When is the right time to automate?


In previous posts, I’ve talked about deciding on outsourcing or keeping in house, and I’ve also talked about which team owns different aspects of your customer journey. Following a colourful discussion with a former customer this week, I thought it would be interesting to talk about when it’s the right time to automate your customer experience. Opinions vary amongst those in the know, with different suggestions based on segment, value, geography, B2B versus B2C or cost. But for me, it’s a relatively straight-forward decision on when you can or should automate your delivery, and here are the 5 criteria I use to assess whether I should automate or not.
Is it broken?
It’s a pet peeve of mine that when corporates can’t get a “process” working, they outsource it, patting themselves on the back for fixing the issue and saving money. The reality of course is that the customer journey stage that is disjointed or clunky can not be fixed by another company – you need to own that, ensure it works before you ever think about handing off to a third party. In the same way, the customer journey needs to be broken up into its respective stages and analysed for success. The parts that work well and flow efficiently are candidates for automation – those that don’t work so well need human intervention to fix them before they can be assessed for the next criteria.
Is it scalable?
Whether you start out your business with a view to conquering the world by offering mass service and product to everyone on the planet, or you set out to offer the highest touch, most premium and customised experience to customers, everyone at some point needs to ask themselves how scalable their model is. This is particularly the case around the human capital required to deliver the model. If the way you deliver your customer experience requires you to double your headcount every time you double your customer base, you need to get your “Lean” hat on and look at how you can reduce the need for people at every stage current stage. This is an obvious point to consider automation, initially focusing on the outcome you desire, then working back to how you move from human delivery to automation.
Does it add (real) value?
If you’ve ever had a delivery from a traditional department store, or worked with a global auditing firm, you’ll be familiar with a really high touch experience. You interact with so many people, face to face, over the phone, online, via email, that you start to forget who is who and what each person is responsible for. If it’s really confusing (I’m think ning of an experience I am currently having with a high end department store), the staff actually start to contradict each other (electrician arrives to repair faulty goods before replacement gods arrive….) The perception is that all these human contacts add value for the customer. Auditing firms have a bunch of people sat in your office to convince you that the fees are justified. Reality check – in a great customer experience, I only want to interact with a person if it adds value to me (and not value that you think I want!) If, reflecting on your data and customer interactions, a particular stage of your customer journey does not really add value by having a human involved, this is another tick in the box for automation.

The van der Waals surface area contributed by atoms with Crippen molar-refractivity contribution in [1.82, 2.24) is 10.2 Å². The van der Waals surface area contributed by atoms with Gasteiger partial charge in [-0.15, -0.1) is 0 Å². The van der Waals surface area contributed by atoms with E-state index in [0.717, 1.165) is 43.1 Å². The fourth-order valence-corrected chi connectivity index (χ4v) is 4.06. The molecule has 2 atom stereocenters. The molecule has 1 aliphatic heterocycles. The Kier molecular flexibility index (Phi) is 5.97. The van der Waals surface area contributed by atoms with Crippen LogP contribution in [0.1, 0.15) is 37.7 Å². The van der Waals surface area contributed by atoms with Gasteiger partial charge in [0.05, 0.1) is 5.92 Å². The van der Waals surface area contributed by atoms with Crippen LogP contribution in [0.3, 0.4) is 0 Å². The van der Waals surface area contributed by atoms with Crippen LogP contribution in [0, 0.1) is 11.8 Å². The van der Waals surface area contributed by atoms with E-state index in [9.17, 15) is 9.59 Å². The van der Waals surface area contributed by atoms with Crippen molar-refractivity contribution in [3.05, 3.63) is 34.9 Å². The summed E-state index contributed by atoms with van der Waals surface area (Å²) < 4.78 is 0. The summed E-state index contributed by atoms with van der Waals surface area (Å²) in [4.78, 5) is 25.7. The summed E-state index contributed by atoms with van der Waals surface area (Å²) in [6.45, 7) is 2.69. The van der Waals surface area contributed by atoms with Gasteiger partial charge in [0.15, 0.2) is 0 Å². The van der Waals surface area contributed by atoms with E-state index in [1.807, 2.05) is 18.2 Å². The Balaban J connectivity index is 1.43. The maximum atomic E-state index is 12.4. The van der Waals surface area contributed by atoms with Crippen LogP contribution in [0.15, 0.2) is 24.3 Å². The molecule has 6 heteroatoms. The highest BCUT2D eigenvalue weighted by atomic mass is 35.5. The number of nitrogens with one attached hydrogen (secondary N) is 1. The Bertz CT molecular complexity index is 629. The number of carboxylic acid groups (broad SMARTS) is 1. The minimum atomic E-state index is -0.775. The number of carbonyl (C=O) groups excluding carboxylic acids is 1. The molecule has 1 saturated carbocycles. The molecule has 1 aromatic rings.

Can I measure it?
Hopefully I “teaching granny to suck eggs” here, so I’ll keep this short and sweet. If you aren’t measuring to some degree your customer journey (from both subjective and objective perspectives), the impact of any changes you make will be very hard to assess. It doesn’t matter what you hypothesise about the plus or minus of the change you plan, only by measuring it will you be able to determine whether you were right. This is especially important for automation – whilst you may reduce cost by automating, you may infuriate your customer, leading to future reduced or lost revenue. Before you can move to automate a stage of your customer journey, make sure you have a measurement of the delivery and customer sentiment in place.
Can I reverse the automation?
With the best will in the world, oodles of planning, all the right measurement and a clear purpose for automating, you’re potentially expecting your customers to change their habits. How it worked before compared to after you automate may feel different, so this should sound alarm bells. There is always a risk that rather than embrace the change, your customer disengages. Along with all the supporting collateral and information to demystify and ease in the change, it is often worth considering whether you can keep the alternative option around you nomn-automated option to run in parallel, at least for a period of time. Likewise, if the automation fails to achieve the desired outcome, can you back it out and go back to your old delivery mechanism? This criteria will absolutely vary dependent on what you are trying to automate, but can be summed up by asking, “so what is your plan B?!”
I have little interest in what my competitors are doing if I’m really honest – they rarely set the benchmark for the best customer experience around, and tend to copy each other for the most part. Instead, looking to the customer experience that I own, and the customer journey I deliver, linking my objective data points with the customers’ subjective feedback ultimately helps me answer the five points above, and move towards automation of the right stages of the customer journey at the right time. As you look to reduce time, cost, resources, complexity, bureaucracy, effort and energy in your customer journey by introducing automating, these 5 criteria should help you target the most appropriate stages to focus on.

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